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Fugue In Void: I am afraid of Brutalism now

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I always think of Brutalism, a style that boomed primarily in the 50s and 60s, as competitive architecture – not as in architect vs. architect, but as in building vs. every other building around it. Brutalist structures look like everything else has spilled their pint. They’re big, thick blocks of raw concrete that have a looming presence no matter how large they actually are, and are cold to the touch even on warm days. Lots of tower blocks and car parks can be described as brutalist, and so can a lot of university buildings, and the National Theatre.

You either love or instantly hate Brutalism. It’s deliberately, aggressively functional, and the buildings often look uncomfortable. Personally I always liked Brutalism because it manages to look retro and future dystopian at the same time. It had not occurred to me to be afraid of Brutalism.

Fugue In Void is a walking simulator by Moshe Linke, who has made a lot of games about Brutalism – although this is the first of them I’ve played. The blurb says “Explore all kinds of mysterious places and dive into a world full of atmosphere. Let this experience unfold in your head. Let it inspire you,” and further describes Fugue In Void as “the perfect break from all those action packed games out there.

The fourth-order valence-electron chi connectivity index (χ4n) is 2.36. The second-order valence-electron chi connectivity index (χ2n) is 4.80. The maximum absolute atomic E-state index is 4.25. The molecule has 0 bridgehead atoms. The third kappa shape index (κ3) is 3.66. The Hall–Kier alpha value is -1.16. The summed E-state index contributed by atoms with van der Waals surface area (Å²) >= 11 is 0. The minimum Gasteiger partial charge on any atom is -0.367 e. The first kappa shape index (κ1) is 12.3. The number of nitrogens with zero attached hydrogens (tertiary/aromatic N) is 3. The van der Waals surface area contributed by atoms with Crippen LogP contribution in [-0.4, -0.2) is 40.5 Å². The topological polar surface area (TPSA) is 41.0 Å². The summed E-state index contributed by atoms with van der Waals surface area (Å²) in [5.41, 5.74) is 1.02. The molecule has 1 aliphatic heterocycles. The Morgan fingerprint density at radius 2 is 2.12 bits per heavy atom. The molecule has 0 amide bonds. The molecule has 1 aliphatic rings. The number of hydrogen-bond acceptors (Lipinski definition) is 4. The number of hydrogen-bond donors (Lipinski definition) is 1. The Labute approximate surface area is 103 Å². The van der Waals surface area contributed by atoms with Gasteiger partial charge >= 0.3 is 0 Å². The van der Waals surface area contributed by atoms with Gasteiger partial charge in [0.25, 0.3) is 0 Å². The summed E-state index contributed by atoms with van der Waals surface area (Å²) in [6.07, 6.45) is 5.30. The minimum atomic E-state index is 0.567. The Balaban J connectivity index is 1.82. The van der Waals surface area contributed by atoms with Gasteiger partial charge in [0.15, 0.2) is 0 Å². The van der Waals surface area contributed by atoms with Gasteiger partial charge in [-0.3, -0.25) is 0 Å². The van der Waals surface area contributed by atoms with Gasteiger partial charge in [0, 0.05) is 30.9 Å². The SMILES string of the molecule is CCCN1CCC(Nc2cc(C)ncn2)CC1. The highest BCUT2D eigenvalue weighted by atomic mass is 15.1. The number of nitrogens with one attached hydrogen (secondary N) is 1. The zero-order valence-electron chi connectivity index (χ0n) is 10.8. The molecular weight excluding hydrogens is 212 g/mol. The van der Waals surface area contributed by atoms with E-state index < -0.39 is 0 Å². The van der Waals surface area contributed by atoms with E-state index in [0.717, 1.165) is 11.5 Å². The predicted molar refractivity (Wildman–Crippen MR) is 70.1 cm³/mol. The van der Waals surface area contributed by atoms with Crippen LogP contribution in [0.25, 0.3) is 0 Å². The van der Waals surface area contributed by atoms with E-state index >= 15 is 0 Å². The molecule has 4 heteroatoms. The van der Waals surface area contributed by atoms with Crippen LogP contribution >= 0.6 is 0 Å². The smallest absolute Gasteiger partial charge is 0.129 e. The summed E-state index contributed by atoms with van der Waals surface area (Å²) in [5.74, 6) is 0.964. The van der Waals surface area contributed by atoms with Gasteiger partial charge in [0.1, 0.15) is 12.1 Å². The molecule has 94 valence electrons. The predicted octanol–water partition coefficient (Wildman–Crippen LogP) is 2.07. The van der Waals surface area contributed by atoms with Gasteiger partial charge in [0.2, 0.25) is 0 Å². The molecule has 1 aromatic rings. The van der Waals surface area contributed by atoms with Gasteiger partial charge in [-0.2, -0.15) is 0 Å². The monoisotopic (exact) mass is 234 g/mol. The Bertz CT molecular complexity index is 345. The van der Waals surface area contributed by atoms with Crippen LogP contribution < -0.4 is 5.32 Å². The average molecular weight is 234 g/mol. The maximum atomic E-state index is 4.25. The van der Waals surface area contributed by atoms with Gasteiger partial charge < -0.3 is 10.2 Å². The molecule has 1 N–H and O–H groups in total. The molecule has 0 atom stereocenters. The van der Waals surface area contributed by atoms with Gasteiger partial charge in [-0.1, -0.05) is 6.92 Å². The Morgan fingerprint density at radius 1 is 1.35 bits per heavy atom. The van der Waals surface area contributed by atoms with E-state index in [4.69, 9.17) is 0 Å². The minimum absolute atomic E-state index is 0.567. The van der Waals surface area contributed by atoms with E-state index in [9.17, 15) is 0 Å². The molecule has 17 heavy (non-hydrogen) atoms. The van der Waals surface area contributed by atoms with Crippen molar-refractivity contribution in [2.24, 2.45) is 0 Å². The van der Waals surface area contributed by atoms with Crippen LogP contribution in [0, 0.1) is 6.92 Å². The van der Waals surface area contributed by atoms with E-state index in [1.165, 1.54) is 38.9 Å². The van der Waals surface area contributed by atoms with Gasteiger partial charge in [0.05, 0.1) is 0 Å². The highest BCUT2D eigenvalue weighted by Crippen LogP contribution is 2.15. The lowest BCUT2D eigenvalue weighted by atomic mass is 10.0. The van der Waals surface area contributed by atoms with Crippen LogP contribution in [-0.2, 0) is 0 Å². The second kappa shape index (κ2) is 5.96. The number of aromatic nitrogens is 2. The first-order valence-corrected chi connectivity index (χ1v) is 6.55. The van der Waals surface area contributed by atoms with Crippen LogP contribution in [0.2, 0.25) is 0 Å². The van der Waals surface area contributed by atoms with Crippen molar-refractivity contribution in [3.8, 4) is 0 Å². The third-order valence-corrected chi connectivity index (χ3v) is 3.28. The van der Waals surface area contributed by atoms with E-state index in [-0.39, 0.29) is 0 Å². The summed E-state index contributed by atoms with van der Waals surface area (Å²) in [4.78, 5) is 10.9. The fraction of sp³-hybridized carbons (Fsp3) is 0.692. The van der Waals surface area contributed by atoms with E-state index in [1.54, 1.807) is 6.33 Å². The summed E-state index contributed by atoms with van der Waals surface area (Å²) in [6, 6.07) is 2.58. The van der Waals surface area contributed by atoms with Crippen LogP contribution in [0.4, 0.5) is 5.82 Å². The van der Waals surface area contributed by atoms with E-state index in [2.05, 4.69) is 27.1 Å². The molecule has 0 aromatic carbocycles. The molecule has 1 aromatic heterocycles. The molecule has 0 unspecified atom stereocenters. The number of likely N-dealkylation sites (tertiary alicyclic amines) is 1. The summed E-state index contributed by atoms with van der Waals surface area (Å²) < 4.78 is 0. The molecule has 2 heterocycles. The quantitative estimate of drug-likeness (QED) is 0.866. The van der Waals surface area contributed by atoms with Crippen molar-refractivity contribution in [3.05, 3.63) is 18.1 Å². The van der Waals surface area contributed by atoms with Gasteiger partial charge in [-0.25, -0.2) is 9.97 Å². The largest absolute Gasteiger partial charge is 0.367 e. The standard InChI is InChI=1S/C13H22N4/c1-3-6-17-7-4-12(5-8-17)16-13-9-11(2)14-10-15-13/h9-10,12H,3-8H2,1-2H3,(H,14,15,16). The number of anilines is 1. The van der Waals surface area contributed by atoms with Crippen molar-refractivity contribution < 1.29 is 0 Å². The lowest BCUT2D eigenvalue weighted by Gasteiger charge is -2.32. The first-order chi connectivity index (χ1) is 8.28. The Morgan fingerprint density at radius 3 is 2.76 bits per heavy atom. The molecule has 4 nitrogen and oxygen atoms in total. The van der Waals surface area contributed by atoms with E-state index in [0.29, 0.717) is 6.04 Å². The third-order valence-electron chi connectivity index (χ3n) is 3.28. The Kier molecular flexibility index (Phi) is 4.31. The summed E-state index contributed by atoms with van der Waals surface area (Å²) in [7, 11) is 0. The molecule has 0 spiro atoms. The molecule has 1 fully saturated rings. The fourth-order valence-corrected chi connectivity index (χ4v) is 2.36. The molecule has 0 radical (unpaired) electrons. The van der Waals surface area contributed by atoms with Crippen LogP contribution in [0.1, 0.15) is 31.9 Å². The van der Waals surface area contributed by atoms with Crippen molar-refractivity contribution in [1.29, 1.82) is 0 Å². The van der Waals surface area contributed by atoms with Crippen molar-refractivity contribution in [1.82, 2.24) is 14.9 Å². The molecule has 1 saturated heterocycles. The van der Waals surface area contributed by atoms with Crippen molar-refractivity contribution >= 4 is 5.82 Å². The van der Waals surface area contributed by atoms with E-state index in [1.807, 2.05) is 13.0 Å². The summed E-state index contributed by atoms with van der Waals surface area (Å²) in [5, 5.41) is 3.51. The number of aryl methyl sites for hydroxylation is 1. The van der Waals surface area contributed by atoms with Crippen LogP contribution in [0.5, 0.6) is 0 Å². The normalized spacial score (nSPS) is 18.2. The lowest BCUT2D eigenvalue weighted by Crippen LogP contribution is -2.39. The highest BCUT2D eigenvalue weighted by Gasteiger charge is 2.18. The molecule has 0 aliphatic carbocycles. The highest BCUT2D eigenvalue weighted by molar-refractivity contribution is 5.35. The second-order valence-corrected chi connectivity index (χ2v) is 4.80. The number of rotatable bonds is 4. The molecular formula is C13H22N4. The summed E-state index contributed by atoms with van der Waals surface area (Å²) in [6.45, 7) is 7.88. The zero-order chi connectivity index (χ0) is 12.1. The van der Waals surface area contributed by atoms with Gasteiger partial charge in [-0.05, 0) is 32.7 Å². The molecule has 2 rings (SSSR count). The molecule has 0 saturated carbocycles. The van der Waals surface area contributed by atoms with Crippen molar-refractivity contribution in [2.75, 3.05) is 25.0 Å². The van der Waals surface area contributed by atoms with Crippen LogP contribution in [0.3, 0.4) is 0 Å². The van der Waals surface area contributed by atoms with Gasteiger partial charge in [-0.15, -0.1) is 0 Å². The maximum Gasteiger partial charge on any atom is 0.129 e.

The National Theatre in 2010, by Aurelien Guichard

It does not say “You will break out into a cold sweat in a busy office. You will experience a spike in anxiety and an elevated heart rate, and get the distinct impression that you are being chased.”

Excerpts of my notes from playing read like a really overwritten piece of environmental storytelling from a different, worse game:

this is like a horror movie

a sea, a white bridge. Horizon.

concrete

this is a fucking horror movie

moving walls.

the fucking building is alive